- - Thursday, May 2, 2019

THE ENCHANTED HOUR: THE MIRACULOUS POWER OF READING ALOUD IN THE AGE OF DISTRACTION

By Meghan Cox Gurdon

Harper, $26.99, 304 pages

To develop a true passion of reading, it’s important to consume books with your inner and outer voice. The former is taught to us in our homes and schools, whereas the latter is slowly becoming a lost art. We need to reverse this trend to preserve the fond, therapeutic memories of being read a book aloud by our parents and the beauty of reading aloud to our children.

Meghan Cox Gurdon, a longtime children’s book reviewer for The Wall Street Journal, agrees with this sentiment. Her book, “The Enchanted Hour: The Miraculous Power of Reading Aloud in the Age of Distraction,” suggests “[r]eading out loud is probably the least expensive and most effective intervention we can make for the good of our families, and for the wider culture.” In her view, “it’s an effort worth making, especially now that almost everyone’s raft is tossing on a wide and often lonely sea of pixels. Young and old, we need what reading aloud has to offer.”



Long before the advent of phonographs, radio, TV and computers, the simplest pleasures were often found in reading out passages in religious texts, manuscripts, stories and so forth. As Mrs. Gurdon points out, “Silent reading of the sort we practice with our books and laptops and cellphones was once considered outlandish, a mark of eccentricity.” It was understood and, indeed, expected that these written documents would be read to others, for “to read at all was to read out loud.” Stories would come alive, and the characters and themes would become vivid sources of imagination and intrigue.

“In the time of Dickens,” for instance, “reading aloud at home was very much a common household entertainment.” The great British author was paid a pretty penny by captivated audiences in England and Ireland. He apparently spent hours preparing notes and subtle reminders to inflect his voice in certain places. Listeners were told to imagine themselves as part of a “small group of friends” so they could “surrender to the story” of that particular day or evening.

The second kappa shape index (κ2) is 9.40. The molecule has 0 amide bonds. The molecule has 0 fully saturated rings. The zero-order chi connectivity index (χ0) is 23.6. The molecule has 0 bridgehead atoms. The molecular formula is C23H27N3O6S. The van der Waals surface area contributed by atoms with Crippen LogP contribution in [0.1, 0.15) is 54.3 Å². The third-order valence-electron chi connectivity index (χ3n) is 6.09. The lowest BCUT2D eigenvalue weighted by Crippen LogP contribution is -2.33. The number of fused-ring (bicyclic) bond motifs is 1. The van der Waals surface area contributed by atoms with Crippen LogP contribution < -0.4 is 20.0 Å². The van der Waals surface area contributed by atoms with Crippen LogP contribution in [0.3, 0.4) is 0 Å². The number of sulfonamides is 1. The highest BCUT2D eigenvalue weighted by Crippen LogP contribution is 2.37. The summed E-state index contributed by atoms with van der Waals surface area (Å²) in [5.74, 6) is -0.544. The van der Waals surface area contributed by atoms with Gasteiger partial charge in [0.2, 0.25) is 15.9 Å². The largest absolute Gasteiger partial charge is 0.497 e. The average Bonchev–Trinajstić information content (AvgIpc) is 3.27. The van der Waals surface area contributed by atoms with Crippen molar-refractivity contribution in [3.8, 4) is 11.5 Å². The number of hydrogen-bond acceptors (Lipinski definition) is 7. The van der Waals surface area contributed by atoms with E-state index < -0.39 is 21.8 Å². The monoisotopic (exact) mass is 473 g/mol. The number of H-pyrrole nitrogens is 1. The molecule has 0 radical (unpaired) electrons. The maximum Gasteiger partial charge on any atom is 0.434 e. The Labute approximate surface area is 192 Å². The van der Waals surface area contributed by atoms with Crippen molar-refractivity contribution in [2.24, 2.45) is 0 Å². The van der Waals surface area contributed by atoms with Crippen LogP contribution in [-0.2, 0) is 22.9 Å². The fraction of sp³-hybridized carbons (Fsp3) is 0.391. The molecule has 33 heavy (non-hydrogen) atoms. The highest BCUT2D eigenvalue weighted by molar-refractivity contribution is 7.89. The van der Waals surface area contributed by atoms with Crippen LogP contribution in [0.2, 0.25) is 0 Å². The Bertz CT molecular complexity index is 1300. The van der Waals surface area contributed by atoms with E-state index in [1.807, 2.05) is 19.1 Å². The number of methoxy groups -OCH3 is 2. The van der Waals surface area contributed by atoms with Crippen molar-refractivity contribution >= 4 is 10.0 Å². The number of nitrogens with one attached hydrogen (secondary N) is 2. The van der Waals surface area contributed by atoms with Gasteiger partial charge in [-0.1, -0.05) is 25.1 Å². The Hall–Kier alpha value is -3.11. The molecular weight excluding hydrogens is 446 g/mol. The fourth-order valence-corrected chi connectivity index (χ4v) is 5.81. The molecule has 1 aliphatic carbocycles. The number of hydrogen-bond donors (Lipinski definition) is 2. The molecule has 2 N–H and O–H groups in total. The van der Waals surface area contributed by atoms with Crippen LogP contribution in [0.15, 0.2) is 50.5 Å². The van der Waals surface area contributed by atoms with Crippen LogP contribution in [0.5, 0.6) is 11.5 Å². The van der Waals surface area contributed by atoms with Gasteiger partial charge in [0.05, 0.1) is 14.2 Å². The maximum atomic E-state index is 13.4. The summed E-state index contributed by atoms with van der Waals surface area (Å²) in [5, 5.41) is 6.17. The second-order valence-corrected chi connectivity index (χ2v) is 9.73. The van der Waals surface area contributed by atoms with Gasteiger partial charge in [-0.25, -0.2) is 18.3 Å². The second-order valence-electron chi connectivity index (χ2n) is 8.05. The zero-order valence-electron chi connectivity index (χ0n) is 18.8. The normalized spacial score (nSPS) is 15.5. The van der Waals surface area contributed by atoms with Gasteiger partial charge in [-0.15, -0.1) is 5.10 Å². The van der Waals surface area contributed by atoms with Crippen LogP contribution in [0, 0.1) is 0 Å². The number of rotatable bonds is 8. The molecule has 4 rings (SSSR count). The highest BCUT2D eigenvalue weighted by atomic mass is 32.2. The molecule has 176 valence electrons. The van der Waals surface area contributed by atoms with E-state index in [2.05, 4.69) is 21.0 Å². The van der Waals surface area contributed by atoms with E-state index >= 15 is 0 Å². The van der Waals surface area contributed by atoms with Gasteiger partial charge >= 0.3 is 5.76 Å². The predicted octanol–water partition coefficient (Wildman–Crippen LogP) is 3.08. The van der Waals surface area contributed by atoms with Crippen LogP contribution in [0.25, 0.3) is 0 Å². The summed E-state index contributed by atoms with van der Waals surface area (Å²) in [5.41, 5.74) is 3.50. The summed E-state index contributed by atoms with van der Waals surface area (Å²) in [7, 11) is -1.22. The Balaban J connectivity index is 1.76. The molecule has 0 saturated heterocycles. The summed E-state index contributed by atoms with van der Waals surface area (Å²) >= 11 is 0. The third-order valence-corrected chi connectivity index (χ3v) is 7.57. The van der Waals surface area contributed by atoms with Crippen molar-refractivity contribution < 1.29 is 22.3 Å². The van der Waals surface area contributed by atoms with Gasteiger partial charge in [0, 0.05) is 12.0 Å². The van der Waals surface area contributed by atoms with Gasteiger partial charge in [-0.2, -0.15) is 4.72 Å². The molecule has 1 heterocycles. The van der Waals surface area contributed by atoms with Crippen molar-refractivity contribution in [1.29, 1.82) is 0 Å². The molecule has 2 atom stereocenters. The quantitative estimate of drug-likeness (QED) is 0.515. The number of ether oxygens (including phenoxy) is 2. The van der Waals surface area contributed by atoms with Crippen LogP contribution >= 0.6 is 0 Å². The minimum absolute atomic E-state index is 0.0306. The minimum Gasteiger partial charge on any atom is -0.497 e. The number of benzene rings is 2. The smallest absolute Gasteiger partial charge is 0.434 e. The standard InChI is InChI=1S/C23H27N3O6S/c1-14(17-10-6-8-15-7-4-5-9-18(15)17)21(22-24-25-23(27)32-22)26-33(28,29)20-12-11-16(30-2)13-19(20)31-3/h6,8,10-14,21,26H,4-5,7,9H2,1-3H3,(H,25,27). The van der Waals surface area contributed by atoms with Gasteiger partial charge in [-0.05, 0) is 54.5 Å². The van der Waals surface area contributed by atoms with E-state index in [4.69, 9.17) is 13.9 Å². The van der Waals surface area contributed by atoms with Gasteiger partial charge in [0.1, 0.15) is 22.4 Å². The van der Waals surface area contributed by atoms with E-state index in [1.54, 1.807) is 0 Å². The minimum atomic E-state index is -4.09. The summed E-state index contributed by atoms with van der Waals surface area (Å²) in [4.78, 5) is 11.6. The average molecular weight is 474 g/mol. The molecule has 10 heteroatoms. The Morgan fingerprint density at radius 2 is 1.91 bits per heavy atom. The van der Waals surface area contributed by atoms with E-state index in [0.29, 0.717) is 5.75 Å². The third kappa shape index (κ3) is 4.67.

Reading aloud serves as an integral piece of the puzzle for the “galloping pace of brain growth in a child’s first three years of life.” Mrs. Gurdon posits that this technique gives little ones what they truly need during this crucial period of development, including “more loving adult attention, more language, more opportunities to experience mutual engagement and empathy.” Characters in picture books are also important, since the adventures they go on, and the situations and conflicts they encounter, “can intensify their emotional awareness with amazing rapidity.”

Reading books out loud also helps enhance a young person’s vocabulary and diction, as “language allows children to occupy the world, their castle, as owners.” Classic stories like Laurent de Brunhoff’s “Babar the Elephant,” and newer books like Jon Klassen’s “This Is Not My Hat,” contain exciting words and phrases to help shape young minds and ask thought-provoking questions. As a 2015 Indiana University-Bloomington study revealed, “shared book reading creates a learning environment in which infants and children are exposed to words that they would have never encountered via speech alone.”

Poetry, fables and fairy tales, among others, perform a similar task. “The more stories children hear,” Mrs. Gurdon noted. “and the more varied and substantial those tales, the greater the confidence of their cultural ownership.” It also creates an experience to “furnish their minds with eccentric oddments, beautiful images, and useful bits of general knowledge.” This could include Aesop’s fables, the Old English poem “Beowulf,” or even Margaret Wise Brown’s “Goodnight Moon,” which “assumes a not-insignificant measure of background knowledge” such as Mother Goose nursery rhymes.

“The Enchanted Hour” also emphasizes that reading aloud is good for young and old alike. Someone who is “limited by old age or illness may need the help of another to escape the ‘painful crudity and hopeless dreariness’” of the circumstances he or she finds themselves in. There’s also a “performance element” at play. Everything from “the reader’s phrasing and intonation, the pauses between words and sentences, the timbre of the voice and its warmth or chill communicate themselves in a complex aesthetic experience that is as transient as breath and as comforting, as we saw with the babies in the NICU, as physical touch.”

I enjoyed being read books aloud by my parents, as much as I still enjoy reading aloud to my young son. After reading Mrs. Gurdon’s wonderful book, I hope you’ll want to do the same thing with your family and friends, too.

• Michael Taube is a frequent contributor to The Washington Times.

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